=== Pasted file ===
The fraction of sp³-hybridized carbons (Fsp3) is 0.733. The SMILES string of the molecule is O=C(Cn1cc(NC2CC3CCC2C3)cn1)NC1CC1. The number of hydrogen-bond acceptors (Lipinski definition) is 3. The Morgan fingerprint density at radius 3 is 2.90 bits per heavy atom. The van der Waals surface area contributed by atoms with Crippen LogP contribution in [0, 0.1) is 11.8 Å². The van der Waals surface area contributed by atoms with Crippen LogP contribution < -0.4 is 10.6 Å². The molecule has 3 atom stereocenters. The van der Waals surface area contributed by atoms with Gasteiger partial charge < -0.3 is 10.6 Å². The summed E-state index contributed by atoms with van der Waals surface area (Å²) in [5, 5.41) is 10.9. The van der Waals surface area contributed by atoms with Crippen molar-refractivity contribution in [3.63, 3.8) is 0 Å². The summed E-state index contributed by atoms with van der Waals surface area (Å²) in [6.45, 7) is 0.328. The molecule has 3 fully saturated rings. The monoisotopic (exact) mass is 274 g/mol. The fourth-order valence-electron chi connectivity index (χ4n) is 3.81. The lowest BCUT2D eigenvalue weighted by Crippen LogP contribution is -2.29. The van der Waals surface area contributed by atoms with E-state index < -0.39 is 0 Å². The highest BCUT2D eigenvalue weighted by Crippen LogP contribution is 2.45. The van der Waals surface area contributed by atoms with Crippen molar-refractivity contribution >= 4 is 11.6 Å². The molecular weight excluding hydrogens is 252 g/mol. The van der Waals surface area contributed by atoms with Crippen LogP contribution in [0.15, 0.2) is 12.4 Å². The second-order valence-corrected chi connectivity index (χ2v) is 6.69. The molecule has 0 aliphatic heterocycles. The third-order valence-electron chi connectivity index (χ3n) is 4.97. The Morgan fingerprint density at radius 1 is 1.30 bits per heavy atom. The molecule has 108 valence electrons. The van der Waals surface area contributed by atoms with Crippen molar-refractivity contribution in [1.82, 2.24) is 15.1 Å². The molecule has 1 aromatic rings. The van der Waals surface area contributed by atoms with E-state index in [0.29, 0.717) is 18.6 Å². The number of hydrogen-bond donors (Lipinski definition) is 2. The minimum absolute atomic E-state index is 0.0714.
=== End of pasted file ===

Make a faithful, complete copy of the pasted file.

The fraction of sp³-hybridized carbons (Fsp3) is 0.733. The SMILES string of the molecule is O=C(Cn1cc(NC2CC3CCC2C3)cn1)NC1CC1. The number of hydrogen-bond acceptors (Lipinski definition) is 3. The Morgan fingerprint density at radius 3 is 2.90 bits per heavy atom. The van der Waals surface area contributed by atoms with Crippen LogP contribution in [0, 0.1) is 11.8 Å². The van der Waals surface area contributed by atoms with Crippen LogP contribution < -0.4 is 10.6 Å². The molecule has 3 atom stereocenters. The van der Waals surface area contributed by atoms with Gasteiger partial charge < -0.3 is 10.6 Å². The summed E-state index contributed by atoms with van der Waals surface area (Å²) in [5, 5.41) is 10.9. The van der Waals surface area contributed by atoms with Crippen molar-refractivity contribution in [3.63, 3.8) is 0 Å². The summed E-state index contributed by atoms with van der Waals surface area (Å²) in [6.45, 7) is 0.328. The molecule has 3 fully saturated rings. The monoisotopic (exact) mass is 274 g/mol. The fourth-order valence-electron chi connectivity index (χ4n) is 3.81. The lowest BCUT2D eigenvalue weighted by Crippen LogP contribution is -2.29. The van der Waals surface area contributed by atoms with E-state index < -0.39 is 0 Å². The highest BCUT2D eigenvalue weighted by Crippen LogP contribution is 2.45. The van der Waals surface area contributed by atoms with Crippen molar-refractivity contribution >= 4 is 11.6 Å². The molecular weight excluding hydrogens is 252 g/mol. The van der Waals surface area contributed by atoms with Crippen LogP contribution in [0.15, 0.2) is 12.4 Å². The second-order valence-corrected chi connectivity index (χ2v) is 6.69. The molecule has 0 aliphatic heterocycles. The third-order valence-electron chi connectivity index (χ3n) is 4.97. The Morgan fingerprint density at radius 1 is 1.30 bits per heavy atom. The molecule has 108 valence electrons. The van der Waals surface area contributed by atoms with Crippen molar-refractivity contribution in [1.82, 2.24) is 15.1 Å². The molecule has 1 aromatic rings. The van der Waals surface area contributed by atoms with E-state index in [0.29, 0.717) is 18.6 Å². The number of hydrogen-bond donors (Lipinski definition) is 2. The minimum absolute atomic E-state index is 0.0714.